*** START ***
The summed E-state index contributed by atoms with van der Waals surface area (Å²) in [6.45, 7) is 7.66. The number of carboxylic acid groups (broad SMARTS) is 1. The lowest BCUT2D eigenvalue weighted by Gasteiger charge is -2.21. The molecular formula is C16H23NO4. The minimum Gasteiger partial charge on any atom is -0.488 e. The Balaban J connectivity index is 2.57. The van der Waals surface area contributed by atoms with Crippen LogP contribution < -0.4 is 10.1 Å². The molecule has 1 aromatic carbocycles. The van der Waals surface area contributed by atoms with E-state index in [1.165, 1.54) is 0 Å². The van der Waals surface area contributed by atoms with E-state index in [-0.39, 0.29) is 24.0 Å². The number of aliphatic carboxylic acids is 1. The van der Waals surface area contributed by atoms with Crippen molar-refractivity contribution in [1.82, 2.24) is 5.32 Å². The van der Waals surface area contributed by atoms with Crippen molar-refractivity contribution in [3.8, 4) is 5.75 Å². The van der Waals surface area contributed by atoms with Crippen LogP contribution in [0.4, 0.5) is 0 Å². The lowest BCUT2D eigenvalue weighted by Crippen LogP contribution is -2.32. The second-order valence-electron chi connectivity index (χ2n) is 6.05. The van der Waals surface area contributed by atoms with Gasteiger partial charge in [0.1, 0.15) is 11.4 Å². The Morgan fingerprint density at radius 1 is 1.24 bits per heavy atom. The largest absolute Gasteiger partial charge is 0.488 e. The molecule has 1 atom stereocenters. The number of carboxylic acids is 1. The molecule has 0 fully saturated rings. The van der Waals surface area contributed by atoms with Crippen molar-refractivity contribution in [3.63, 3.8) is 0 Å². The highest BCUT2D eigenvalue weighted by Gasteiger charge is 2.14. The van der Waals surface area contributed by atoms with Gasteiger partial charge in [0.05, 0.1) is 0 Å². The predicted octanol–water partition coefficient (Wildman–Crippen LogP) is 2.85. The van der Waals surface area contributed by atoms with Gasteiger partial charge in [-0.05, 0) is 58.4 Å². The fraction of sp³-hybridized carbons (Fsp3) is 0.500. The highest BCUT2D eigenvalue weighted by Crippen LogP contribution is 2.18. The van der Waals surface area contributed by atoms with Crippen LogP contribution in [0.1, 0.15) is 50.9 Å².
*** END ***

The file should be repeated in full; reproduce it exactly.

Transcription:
The summed E-state index contributed by atoms with van der Waals surface area (Å²) in [6.45, 7) is 7.66. The number of carboxylic acid groups (broad SMARTS) is 1. The lowest BCUT2D eigenvalue weighted by Gasteiger charge is -2.21. The molecular formula is C16H23NO4. The minimum Gasteiger partial charge on any atom is -0.488 e. The Balaban J connectivity index is 2.57. The van der Waals surface area contributed by atoms with Crippen LogP contribution < -0.4 is 10.1 Å². The molecule has 1 aromatic carbocycles. The van der Waals surface area contributed by atoms with E-state index in [1.165, 1.54) is 0 Å². The van der Waals surface area contributed by atoms with E-state index in [-0.39, 0.29) is 24.0 Å². The number of aliphatic carboxylic acids is 1. The van der Waals surface area contributed by atoms with Crippen molar-refractivity contribution in [1.82, 2.24) is 5.32 Å². The van der Waals surface area contributed by atoms with Crippen molar-refractivity contribution in [3.8, 4) is 5.75 Å². The van der Waals surface area contributed by atoms with Crippen LogP contribution in [0.4, 0.5) is 0 Å². The lowest BCUT2D eigenvalue weighted by Crippen LogP contribution is -2.32. The second-order valence-electron chi connectivity index (χ2n) is 6.05. The van der Waals surface area contributed by atoms with Gasteiger partial charge in [0.1, 0.15) is 11.4 Å². The Morgan fingerprint density at radius 1 is 1.24 bits per heavy atom. The largest absolute Gasteiger partial charge is 0.488 e. The molecule has 1 atom stereocenters. The number of carboxylic acids is 1. The molecule has 0 fully saturated rings. The van der Waals surface area contributed by atoms with Crippen molar-refractivity contribution in [3.63, 3.8) is 0 Å². The highest BCUT2D eigenvalue weighted by Gasteiger charge is 2.14. The van der Waals surface area contributed by atoms with Gasteiger partial charge in [0.05, 0.1) is 0 Å². The predicted octanol–water partition coefficient (Wildman–Crippen LogP) is 2.85. The van der Waals surface area contributed by atoms with Gasteiger partial charge in [-0.05, 0) is 58.4 Å². The fraction of sp³-hybridized carbons (Fsp3) is 0.500. The highest BCUT2D eigenvalue weighted by Crippen LogP contribution is 2.18. The van der Waals surface area contributed by atoms with Crippen LogP contribution in [0.1, 0.15) is 50.9 Å².